By Barney Dixon
Vishal Amin has been unanimously approved as White House intellectual property enforcement coordinator (IPEC) by the Senate judiciary committee.
US President Donald Trump nominated Amin earlier this year, who has left his post as senior counsel on the House of Representatives judiciary committee. The full Senate must confirm Amin before he can take up the role.
Amin previously worked as associate director for domestic policy under the administration of George W Bush.
In a statement on the new appointment, the US Chamber of Commerce said that IP industries have a “much greater influence on our economy than most Americans probably realise”.
But it identified that the US is slipping with regard to enforcement and protection of IP, with its overall score on the US Chamber International IP Index dropping for the first time in the index’s history.
In his confirmation hearing, Amin highlighted the economic importance of IP and its protection in the US. He said: “IP underpins nearly every aspect of our economy—it supports good paying jobs, it supports the arts, sciences, and technology, and it creates a framework that allows new industries and innovations to flourish.”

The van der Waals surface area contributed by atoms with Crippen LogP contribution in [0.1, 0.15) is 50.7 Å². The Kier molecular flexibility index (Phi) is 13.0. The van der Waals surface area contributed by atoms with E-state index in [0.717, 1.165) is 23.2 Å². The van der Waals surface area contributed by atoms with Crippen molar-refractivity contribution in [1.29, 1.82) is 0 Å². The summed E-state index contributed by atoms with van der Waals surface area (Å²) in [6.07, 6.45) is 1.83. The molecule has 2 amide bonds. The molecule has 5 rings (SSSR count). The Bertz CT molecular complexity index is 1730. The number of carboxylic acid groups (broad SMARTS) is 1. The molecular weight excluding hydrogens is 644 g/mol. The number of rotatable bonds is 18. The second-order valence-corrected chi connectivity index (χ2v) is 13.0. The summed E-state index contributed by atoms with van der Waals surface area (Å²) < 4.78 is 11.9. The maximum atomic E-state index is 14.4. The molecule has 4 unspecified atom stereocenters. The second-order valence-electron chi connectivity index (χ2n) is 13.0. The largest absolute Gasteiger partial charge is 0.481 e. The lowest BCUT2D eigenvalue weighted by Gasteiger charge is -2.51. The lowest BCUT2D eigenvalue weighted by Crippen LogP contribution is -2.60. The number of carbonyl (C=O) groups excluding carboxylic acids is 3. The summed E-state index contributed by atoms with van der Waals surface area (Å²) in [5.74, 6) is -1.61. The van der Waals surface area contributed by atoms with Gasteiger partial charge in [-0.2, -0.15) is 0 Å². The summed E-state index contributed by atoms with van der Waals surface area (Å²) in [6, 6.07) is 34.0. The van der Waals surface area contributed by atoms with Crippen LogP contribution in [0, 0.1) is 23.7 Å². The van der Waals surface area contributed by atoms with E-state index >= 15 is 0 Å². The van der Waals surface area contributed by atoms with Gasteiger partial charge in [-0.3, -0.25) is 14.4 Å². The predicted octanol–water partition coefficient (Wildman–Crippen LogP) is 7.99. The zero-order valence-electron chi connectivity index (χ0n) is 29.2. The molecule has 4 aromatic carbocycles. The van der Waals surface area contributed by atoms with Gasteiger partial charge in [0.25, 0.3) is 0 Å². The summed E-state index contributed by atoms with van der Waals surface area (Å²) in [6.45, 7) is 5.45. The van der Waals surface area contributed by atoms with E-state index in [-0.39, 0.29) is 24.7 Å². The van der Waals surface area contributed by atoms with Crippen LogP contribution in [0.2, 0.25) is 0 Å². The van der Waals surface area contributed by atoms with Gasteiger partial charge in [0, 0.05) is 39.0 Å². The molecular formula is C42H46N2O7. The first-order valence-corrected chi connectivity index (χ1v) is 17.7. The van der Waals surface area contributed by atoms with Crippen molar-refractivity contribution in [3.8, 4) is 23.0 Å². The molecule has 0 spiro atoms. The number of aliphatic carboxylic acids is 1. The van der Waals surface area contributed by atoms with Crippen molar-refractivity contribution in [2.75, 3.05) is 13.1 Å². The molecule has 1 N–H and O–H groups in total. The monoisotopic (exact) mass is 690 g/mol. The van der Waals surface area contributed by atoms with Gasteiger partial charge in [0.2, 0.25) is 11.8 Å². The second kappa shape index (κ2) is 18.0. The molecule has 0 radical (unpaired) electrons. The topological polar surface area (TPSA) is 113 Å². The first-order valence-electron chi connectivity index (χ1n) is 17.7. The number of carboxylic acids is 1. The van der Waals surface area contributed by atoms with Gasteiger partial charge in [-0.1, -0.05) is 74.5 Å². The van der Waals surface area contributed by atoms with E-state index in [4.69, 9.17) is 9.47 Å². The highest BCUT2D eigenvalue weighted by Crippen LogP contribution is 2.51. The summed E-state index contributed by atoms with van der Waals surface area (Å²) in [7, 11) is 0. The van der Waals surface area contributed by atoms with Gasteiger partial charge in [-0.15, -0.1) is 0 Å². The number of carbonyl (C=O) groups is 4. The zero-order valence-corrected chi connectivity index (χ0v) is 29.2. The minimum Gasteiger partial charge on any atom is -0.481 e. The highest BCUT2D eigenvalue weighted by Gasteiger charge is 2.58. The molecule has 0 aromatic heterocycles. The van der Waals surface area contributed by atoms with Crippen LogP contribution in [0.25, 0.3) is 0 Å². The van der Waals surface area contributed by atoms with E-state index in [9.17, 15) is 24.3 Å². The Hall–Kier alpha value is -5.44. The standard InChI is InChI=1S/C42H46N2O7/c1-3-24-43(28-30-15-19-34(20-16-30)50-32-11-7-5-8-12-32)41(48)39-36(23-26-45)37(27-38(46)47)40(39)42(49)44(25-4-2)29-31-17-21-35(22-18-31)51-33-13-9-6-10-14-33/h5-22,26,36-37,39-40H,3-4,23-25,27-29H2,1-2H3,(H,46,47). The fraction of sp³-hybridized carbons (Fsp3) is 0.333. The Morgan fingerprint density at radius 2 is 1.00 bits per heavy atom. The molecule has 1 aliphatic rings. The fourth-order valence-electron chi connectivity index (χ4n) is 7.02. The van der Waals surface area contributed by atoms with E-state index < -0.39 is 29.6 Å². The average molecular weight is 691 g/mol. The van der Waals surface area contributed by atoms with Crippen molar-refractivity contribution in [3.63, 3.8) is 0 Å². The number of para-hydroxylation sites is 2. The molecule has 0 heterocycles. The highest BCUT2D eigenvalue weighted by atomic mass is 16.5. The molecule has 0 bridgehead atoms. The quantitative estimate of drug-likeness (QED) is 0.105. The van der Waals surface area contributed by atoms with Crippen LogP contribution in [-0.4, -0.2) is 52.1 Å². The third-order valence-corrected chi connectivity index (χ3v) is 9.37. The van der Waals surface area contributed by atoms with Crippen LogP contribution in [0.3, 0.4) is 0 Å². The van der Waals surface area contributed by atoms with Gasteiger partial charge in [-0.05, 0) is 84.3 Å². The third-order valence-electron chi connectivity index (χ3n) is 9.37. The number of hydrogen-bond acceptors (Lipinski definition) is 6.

“We are at a defining moment in this new century, and it is imperative for us to advance pro-growth policies to protect our nation's continued economic and innovative competitiveness [and] promote new engines of growth."
The Institute for Policy Innovation (IPI) welcomed Amin’s confirmation and thanked the Trump administration and Senate judiciary committee for moving the nomination.
IPI president Tom Giovanetti said: “We trust Amin’s confirmation can move in a prompt, bipartisan fashion through the full US Senate to ensure the important work of defending America’s IP protection regime is not delayed.”
“Property rights, including IP rights, are the foundation of a functioning market economy,” said Giovanetti, “and in an information economy, IP rights are both more important than ever and also under greater threat than ever before.”
In April, Trump issued an executive order that included a provision to implement strategies to address the influx of illegal counterfeit goods into the US.
The executive order specifically requires US Customs and Border Protection to share more information about imported fake goods with rights holders.